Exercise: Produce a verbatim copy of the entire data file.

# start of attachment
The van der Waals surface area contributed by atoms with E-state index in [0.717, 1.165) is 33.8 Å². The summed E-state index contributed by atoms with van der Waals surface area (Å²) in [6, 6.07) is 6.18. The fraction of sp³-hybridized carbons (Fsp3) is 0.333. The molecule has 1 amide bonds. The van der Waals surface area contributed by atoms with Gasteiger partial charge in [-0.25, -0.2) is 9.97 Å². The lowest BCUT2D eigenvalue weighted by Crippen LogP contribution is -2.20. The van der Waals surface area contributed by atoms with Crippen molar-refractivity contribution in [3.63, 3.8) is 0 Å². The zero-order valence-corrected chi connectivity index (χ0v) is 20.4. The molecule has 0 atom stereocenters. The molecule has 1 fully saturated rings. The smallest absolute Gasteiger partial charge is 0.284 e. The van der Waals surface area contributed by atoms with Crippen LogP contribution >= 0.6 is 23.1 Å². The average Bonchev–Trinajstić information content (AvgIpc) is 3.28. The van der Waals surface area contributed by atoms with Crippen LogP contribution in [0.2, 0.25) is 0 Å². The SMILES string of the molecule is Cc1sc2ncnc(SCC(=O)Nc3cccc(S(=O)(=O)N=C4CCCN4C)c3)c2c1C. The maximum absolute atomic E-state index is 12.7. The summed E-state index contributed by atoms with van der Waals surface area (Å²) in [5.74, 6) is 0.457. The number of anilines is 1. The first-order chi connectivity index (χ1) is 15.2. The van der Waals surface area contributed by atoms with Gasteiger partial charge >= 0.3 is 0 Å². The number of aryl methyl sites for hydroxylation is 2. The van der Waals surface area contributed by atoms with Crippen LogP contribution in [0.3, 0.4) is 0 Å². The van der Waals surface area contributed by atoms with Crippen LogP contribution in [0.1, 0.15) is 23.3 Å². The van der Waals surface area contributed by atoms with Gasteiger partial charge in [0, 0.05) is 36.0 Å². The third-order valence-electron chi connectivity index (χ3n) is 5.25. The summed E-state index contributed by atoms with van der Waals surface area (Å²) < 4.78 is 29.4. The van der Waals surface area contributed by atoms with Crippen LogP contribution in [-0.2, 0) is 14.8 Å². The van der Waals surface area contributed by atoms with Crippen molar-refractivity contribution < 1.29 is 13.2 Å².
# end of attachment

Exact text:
The van der Waals surface area contributed by atoms with E-state index in [0.717, 1.165) is 33.8 Å². The summed E-state index contributed by atoms with van der Waals surface area (Å²) in [6, 6.07) is 6.18. The fraction of sp³-hybridized carbons (Fsp3) is 0.333. The molecule has 1 amide bonds. The van der Waals surface area contributed by atoms with Gasteiger partial charge in [-0.25, -0.2) is 9.97 Å². The lowest BCUT2D eigenvalue weighted by Crippen LogP contribution is -2.20. The van der Waals surface area contributed by atoms with Crippen molar-refractivity contribution in [3.63, 3.8) is 0 Å². The zero-order valence-corrected chi connectivity index (χ0v) is 20.4. The molecule has 0 atom stereocenters. The molecule has 1 fully saturated rings. The smallest absolute Gasteiger partial charge is 0.284 e. The van der Waals surface area contributed by atoms with Crippen LogP contribution >= 0.6 is 23.1 Å². The average Bonchev–Trinajstić information content (AvgIpc) is 3.28. The van der Waals surface area contributed by atoms with Crippen LogP contribution in [0.2, 0.25) is 0 Å². The SMILES string of the molecule is Cc1sc2ncnc(SCC(=O)Nc3cccc(S(=O)(=O)N=C4CCCN4C)c3)c2c1C. The maximum absolute atomic E-state index is 12.7. The summed E-state index contributed by atoms with van der Waals surface area (Å²) in [5.74, 6) is 0.457. The number of anilines is 1. The first-order chi connectivity index (χ1) is 15.2. The van der Waals surface area contributed by atoms with Gasteiger partial charge >= 0.3 is 0 Å². The number of aryl methyl sites for hydroxylation is 2. The van der Waals surface area contributed by atoms with Crippen LogP contribution in [0.3, 0.4) is 0 Å². The van der Waals surface area contributed by atoms with Crippen LogP contribution in [0.1, 0.15) is 23.3 Å². The van der Waals surface area contributed by atoms with Gasteiger partial charge in [0, 0.05) is 36.0 Å². The third-order valence-electron chi connectivity index (χ3n) is 5.25. The summed E-state index contributed by atoms with van der Waals surface area (Å²) < 4.78 is 29.4. The van der Waals surface area contributed by atoms with Crippen LogP contribution in [-0.2, 0) is 14.8 Å². The van der Waals surface area contributed by atoms with Crippen molar-refractivity contribution < 1.29 is 13.2 Å².